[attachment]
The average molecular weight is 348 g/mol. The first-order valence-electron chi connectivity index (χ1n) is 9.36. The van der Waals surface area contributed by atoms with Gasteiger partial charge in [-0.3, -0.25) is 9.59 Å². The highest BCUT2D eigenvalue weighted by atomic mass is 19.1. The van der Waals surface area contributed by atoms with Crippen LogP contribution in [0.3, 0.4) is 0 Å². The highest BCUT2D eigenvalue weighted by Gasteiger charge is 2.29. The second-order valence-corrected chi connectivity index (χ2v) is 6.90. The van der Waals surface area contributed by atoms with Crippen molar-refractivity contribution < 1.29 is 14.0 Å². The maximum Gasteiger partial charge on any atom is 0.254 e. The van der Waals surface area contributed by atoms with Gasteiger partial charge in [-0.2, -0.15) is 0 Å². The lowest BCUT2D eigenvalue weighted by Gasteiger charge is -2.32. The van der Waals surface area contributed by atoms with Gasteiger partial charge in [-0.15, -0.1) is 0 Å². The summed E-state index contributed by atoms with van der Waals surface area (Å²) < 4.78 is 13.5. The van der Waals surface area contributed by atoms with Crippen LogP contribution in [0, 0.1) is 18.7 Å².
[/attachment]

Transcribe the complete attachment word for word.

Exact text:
The average molecular weight is 348 g/mol. The first-order valence-electron chi connectivity index (χ1n) is 9.36. The van der Waals surface area contributed by atoms with Gasteiger partial charge in [-0.3, -0.25) is 9.59 Å². The highest BCUT2D eigenvalue weighted by atomic mass is 19.1. The van der Waals surface area contributed by atoms with Crippen LogP contribution in [0.3, 0.4) is 0 Å². The highest BCUT2D eigenvalue weighted by Gasteiger charge is 2.29. The second-order valence-corrected chi connectivity index (χ2v) is 6.90. The van der Waals surface area contributed by atoms with Crippen molar-refractivity contribution < 1.29 is 14.0 Å². The maximum Gasteiger partial charge on any atom is 0.254 e. The van der Waals surface area contributed by atoms with Gasteiger partial charge in [-0.2, -0.15) is 0 Å². The lowest BCUT2D eigenvalue weighted by Gasteiger charge is -2.32. The van der Waals surface area contributed by atoms with Gasteiger partial charge in [-0.15, -0.1) is 0 Å². The summed E-state index contributed by atoms with van der Waals surface area (Å²) < 4.78 is 13.5. The van der Waals surface area contributed by atoms with Crippen LogP contribution in [0, 0.1) is 18.7 Å².